Intensity level kWm Times Probit value Lethality level

4.5.4.2 Overpressure Impacts

The purpose of the explosion impact models is to predict the impact of blast overpressure and projectiles on people and objects. Explosion effects have been studied for many years, primarily with respect to the layout and sitting of military munitions stockpiles. Explosion effects are classified according to effects on structures and people [2].

4.5.4.2.1 Effect Blast on Equipment and Structures

Explosion overpressure level and damage effect on structures are shown in Table 4-11. Overpressure duration is important for determining effects on structures. The positive pressure phase of the blast wave can last from 10 to 250 ms, or more, for typical VCEs. The same overpressure level can have markedly different effects depending on the duration [2]. Eisenberg et al. (1975) provide a simple probit model to describe the effects on structures.

Blast Damage Tables

Peak Overpressure (x10A5 Pa)

Fig. 4.16 Peak Overpressure impacts on structures

Peak Overpressure (x10A5 Pa)

Fig. 4.16 Peak Overpressure impacts on structures where Y is the probit and p is the peak overpressure (Pa). The probit, Y, can be converted to a percentage using Eq. (4-7), as shown in Fig.4.16. The percentage here represents the percent of structures damaged.

_Table 4-11 Explosion overpressure level and damage effects on structure [2]_

Overpressure (bar) Damage produced by blast effect

0.0207 No considerable damage except shattering of few glass panes

0.1379 Partial collapse of buildings

0.2068_Steel framed building distorted and pulled away from the foundation

4.5.4.2.2 Blast Effects on People

The purpose of the model is to determine the fatality probability of the occupants of buildings subject to blast loading. This is dependent on the level of blast loading, the type and construction of the building. In general, three categories of blast induced injury are identified:

(1). Primary injury is due directly to blast wave overpressure and duration (Table 4-13). The location of most severe injuries is where the density differences between adjacent body tissues are greatest, i.e. the lungs, the ears, the abdominal cavity, the larynx and trachea.

(2). Secondary injury is due to building collapse and impact by missiles produced as results of the explosion. This give rise to laceration, penetration and blunt trauma.

(3). Tertiary injury is due to displacement of the entire body followed by high decelerative impact loading which is when broken or fractured limbs can occur.

A study performed by [101] shows that the secondary effects are the dominant cause of fatalities. Primary and tertiary are less important at the overpressure levels considered, although impairment of hearing or lung damage may effects the ability of people to escape from collapsed buildings.

Biogas Equipments

Peak Overpressure (x10A5 Pa)

Fig. 4.17 Peak overpressure of hydrogen explosion on man

Peak Overpressure (x10A5 Pa)

Fig. 4.17 Peak overpressure of hydrogen explosion on man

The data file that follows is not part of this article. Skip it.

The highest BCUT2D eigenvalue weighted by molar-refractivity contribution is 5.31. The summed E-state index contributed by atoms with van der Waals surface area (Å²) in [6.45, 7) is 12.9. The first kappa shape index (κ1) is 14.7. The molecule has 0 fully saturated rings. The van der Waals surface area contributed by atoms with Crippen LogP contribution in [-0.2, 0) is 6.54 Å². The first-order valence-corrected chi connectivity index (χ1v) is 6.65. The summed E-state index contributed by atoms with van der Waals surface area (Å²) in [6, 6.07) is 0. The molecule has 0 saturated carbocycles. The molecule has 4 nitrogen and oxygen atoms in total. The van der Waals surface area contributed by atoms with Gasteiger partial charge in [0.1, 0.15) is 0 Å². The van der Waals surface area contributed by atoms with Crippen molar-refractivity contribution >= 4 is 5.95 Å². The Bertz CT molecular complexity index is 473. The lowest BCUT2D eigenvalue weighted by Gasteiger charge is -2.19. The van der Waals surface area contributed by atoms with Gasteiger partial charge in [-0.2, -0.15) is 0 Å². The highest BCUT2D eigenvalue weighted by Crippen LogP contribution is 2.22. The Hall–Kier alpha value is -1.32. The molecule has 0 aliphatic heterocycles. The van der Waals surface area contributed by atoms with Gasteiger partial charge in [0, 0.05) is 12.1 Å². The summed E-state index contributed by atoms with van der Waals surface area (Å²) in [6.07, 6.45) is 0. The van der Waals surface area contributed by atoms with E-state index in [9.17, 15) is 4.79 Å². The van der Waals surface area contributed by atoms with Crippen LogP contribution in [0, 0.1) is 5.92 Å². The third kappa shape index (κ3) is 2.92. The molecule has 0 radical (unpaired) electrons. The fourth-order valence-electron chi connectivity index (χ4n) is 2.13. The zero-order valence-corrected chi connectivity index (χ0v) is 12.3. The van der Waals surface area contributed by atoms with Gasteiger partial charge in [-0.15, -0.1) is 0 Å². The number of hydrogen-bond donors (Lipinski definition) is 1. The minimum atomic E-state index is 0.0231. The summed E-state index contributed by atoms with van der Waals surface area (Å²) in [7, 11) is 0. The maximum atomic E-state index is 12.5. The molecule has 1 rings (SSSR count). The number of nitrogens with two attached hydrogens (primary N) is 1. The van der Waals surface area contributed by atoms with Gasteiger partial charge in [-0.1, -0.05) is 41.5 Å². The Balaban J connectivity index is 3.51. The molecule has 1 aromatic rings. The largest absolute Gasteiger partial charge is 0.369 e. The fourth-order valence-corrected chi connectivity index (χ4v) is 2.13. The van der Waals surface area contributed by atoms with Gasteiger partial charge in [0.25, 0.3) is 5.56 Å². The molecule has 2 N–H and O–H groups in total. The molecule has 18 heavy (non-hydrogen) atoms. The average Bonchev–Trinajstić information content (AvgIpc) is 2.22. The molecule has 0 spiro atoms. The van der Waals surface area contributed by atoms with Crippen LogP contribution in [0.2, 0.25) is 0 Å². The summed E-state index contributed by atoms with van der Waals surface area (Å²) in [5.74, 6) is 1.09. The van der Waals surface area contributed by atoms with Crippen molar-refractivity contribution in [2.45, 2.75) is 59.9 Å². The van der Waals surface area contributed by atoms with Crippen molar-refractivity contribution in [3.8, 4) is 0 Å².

Eisenberg et al. (1975) provide a probit for fatalities as a result of lung hemorrhage due to the direct effect of overpressure,

where Y is the probit and p is the peak overpressure (Pa), and is plotted in Fig. 4.17. The probit equation also shows that it requires relatively high blast overpressures (>1 hPa) to produce fatality (primarily due to lung hemorrhage). Another probit equation was developed by the HSE [92], based on peak overpressure:

Quest [93] used the explosion/lethality relationship for the Canvey study as shown in Table 412.

Table 4-12 Hazardous explosion overpressure level [93]

HSE Probit

Peak Overpressure (bar)

Fatality (%)

1

0.2

1

5

0.9

50

7

3.0

95

Table 4-13 Summary historical data on damage to humans from air blast effects [101]

m . , Peak overpressure

Eiiects on people (mbar)

Annoying noise of continuous type at 10-15 Hz and 137 dB 1.4

Loud noise at 143 dB 2.8

Sound 'note' as an unusual event - an explosion 0.34

Threshold for temporary loss of hearing 13.8

Threshold for eardrum rupture 138

50% eardrum rupture threshold 331

Threshold of skin laceration by missiles 69 - 138

Personnel knocked down or thrown to the ground 103-200

Possible death by persons being projected against obstacles 138

Low personnel risk when inside a resistant structure 69

50% probability of eardrum rupture 345-483

90% probability of eardrum rupture 689-1034

Threshold of internal injuries by blast 483

Serious missile wounds giving about 50% fatality 276 - 345

Serious missile wounds giving near 100% fatality 483 - 689

Threshold of lung haermorrhage 827-1034

50% fatality from lung haemorrhage 1379 - 1724

99% fatality from lung haemorrhage 2068 -2413

People standing up will be thrown a distance 552 - 1103

People lying up on the ground are picked up and hurled about 827 - 1655

Immediate blast fatalities_4826 - 13,790

Analysis of the blast effects on people are highly uncertain as they are based on injury models developed from condensed phase explosions. The probit approach could not be used due to the small distances involved. Therefore the study took a conservative approach, as shown in Table 4-14, considering that all or a proportion of personnel in the vicinity of an explosion will be fatalities.

_Table 4-14 Fatality probability for explosion used in the study_

(bar) Damage produced by Blast Eiiect J

0.0207 No considerable damage except shattering of few glass panes 0.01

0.1379 Partial collapse of Buildings 1

0.2068 Steel framed building distorted and pulled away from the foundation 10

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  • anette
    What is the effect of overpressure on fermentation?
    6 years ago

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